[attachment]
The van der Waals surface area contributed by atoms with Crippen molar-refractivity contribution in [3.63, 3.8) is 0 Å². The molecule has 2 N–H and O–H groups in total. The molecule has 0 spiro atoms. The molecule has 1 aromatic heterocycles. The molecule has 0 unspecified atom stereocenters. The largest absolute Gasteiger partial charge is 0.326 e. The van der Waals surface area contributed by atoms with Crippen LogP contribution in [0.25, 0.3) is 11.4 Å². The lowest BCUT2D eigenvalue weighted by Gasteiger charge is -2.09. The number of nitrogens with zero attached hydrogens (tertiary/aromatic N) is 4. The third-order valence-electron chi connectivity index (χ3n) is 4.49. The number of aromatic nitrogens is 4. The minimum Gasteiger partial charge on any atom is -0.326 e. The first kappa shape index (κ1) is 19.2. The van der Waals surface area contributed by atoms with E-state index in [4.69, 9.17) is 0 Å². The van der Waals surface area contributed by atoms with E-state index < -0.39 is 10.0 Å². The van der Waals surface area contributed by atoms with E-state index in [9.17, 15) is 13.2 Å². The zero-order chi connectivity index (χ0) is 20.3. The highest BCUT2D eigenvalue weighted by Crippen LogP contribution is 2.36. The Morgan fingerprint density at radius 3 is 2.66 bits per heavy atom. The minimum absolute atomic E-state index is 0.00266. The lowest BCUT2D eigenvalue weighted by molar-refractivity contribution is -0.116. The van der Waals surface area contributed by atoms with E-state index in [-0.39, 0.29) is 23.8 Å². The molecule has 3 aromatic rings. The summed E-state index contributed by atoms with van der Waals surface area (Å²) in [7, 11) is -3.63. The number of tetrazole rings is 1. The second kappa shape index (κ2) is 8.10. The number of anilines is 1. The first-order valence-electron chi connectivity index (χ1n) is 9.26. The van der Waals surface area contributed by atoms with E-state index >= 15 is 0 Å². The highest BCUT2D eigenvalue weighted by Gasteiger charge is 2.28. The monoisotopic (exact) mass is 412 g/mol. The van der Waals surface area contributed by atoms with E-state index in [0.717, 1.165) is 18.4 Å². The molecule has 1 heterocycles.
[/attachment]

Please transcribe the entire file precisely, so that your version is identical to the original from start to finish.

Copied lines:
The van der Waals surface area contributed by atoms with Crippen molar-refractivity contribution in [3.63, 3.8) is 0 Å². The molecule has 2 N–H and O–H groups in total. The molecule has 0 spiro atoms. The molecule has 1 aromatic heterocycles. The molecule has 0 unspecified atom stereocenters. The largest absolute Gasteiger partial charge is 0.326 e. The van der Waals surface area contributed by atoms with Crippen LogP contribution in [0.25, 0.3) is 11.4 Å². The lowest BCUT2D eigenvalue weighted by Gasteiger charge is -2.09. The number of nitrogens with zero attached hydrogens (tertiary/aromatic N) is 4. The third-order valence-electron chi connectivity index (χ3n) is 4.49. The number of aromatic nitrogens is 4. The minimum Gasteiger partial charge on any atom is -0.326 e. The first kappa shape index (κ1) is 19.2. The van der Waals surface area contributed by atoms with E-state index in [4.69, 9.17) is 0 Å². The van der Waals surface area contributed by atoms with E-state index < -0.39 is 10.0 Å². The van der Waals surface area contributed by atoms with E-state index in [9.17, 15) is 13.2 Å². The zero-order chi connectivity index (χ0) is 20.3. The highest BCUT2D eigenvalue weighted by Crippen LogP contribution is 2.36. The Morgan fingerprint density at radius 3 is 2.66 bits per heavy atom. The minimum absolute atomic E-state index is 0.00266. The lowest BCUT2D eigenvalue weighted by molar-refractivity contribution is -0.116. The van der Waals surface area contributed by atoms with E-state index in [-0.39, 0.29) is 23.8 Å². The molecule has 3 aromatic rings. The summed E-state index contributed by atoms with van der Waals surface area (Å²) in [7, 11) is -3.63. The number of tetrazole rings is 1. The second kappa shape index (κ2) is 8.10. The number of anilines is 1. The first-order valence-electron chi connectivity index (χ1n) is 9.26. The van der Waals surface area contributed by atoms with E-state index >= 15 is 0 Å². The highest BCUT2D eigenvalue weighted by Gasteiger charge is 2.28. The monoisotopic (exact) mass is 412 g/mol. The van der Waals surface area contributed by atoms with E-state index in [0.717, 1.165) is 18.4 Å². The molecule has 1 heterocycles.